Gamma World was a fantastic RPG that focused more on fun at a time rather than Byzantine rule, and was often used to test things that would often go into Dungeons & Dragons. Yet it was poorly presented and got little advertising, looking a lot worse than other games at the time. And Wizard is bringing it back in December.
Deep7 games: They created "beer and pretzel" systems designed so you could roll up a game and complete it in an hour. They have a High Fantasy setting (Arrowflight) that reminds me of a less Grim Dark version of Dragon Age, and they even did a Red Dwarf role-playing game with a riotously funny sourcebook! It's too bad they folded when one of the designers passed away from cancer.
It would seem that they are back in business, because their website (worth a look) is still willing to sell product.
Traveller: Has an extraordinarily crafted Backstory in which you can just bathe. Tons and tons of separate cultures, a history that goes for thousands of years. A sophisticated political, economic and social system, and the potential for stories from fabulous epics to minor one-offs. And D&D is the only RPG most people have heard of.
The Tomb Raider Trading Card Game. What's that? You've never heard of such a card game before? That's because it only ever released three expansions before the company went bust and dropped the franchise. However, the cards are fairly easy to obtain on eBay (though check the American site if you are in the UK), and the game is very fun and interesting to play. It can be played single player, but for best results grab a friend and race/fight for the treasure. It's also surprisingly good as a spectator game.
DOOM: The Boardgame is an extremely fun tabletop game for you and a couple friends. One player plays the demons ("invaders" as their called in this game) and up to 3 other players are marines trying to escape. The number of monsters increases with each player added to the game, and the marines have to work together to survive. Despite it taking its visual cues from DOOM 3, it feels closer to the fast paced originals.
Almost everyone who has played a game of Heroscape would agree that it is a tactically deep and absolutely awesome game. Alas, Wizards of the Coast acquired it and promptly stopped it. Since then, most of the community has faded away.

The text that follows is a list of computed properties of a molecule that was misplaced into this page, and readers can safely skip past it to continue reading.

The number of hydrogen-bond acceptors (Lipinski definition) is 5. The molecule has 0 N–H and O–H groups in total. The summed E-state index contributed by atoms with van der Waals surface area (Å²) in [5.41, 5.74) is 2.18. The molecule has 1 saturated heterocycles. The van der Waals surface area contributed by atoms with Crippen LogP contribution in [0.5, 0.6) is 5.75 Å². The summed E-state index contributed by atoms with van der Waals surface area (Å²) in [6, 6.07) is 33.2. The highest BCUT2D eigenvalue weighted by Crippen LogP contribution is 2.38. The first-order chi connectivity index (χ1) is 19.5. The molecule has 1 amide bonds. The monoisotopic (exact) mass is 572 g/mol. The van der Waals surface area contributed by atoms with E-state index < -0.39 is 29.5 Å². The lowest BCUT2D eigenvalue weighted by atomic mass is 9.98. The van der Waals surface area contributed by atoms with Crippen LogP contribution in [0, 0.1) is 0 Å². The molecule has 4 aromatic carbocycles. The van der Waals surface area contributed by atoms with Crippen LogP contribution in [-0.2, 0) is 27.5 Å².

In Nomine is a unique experience with a setting flexible enough to play just about any kind of story you desire.
Prose Descriptive Qualities system games, especially Dead Inside and Swashbucklers of the 7 Skies. Early games like DI are still fairly rough around the edges, but S7S is the most recent, very polished version of the game. It's lightweight and easy to play, and a knowledgeable Game Master can get complete newbies ready to go inside an hour of first introduction for most PDQ games, complete with character creation.
Nobilis is a very obscure freeform diceless RPG wherein the players play as Anthropomorphic Personifications of elements of the world, like Fire, Recycling, or Dreams, anything that exists in the world. Despite the extremely high power scale of this game (all Nobles can warp reality to extremely frightening degrees), most of the conflict of the game rests upon social politicking, philosophical discussions over the nature of the world, and finding ways to harm your opponents in indirect ways. The game discourages using brutal force or killing your opponents outright, which can be very unintuitive given the immense power a player wields, and probably goes against the typical mentality of powergaming RPG players. This, coupled with a setting that is difficult to get into and the author's sometimes confusing writing style, results in few people knowing about it, or understanding what it's about.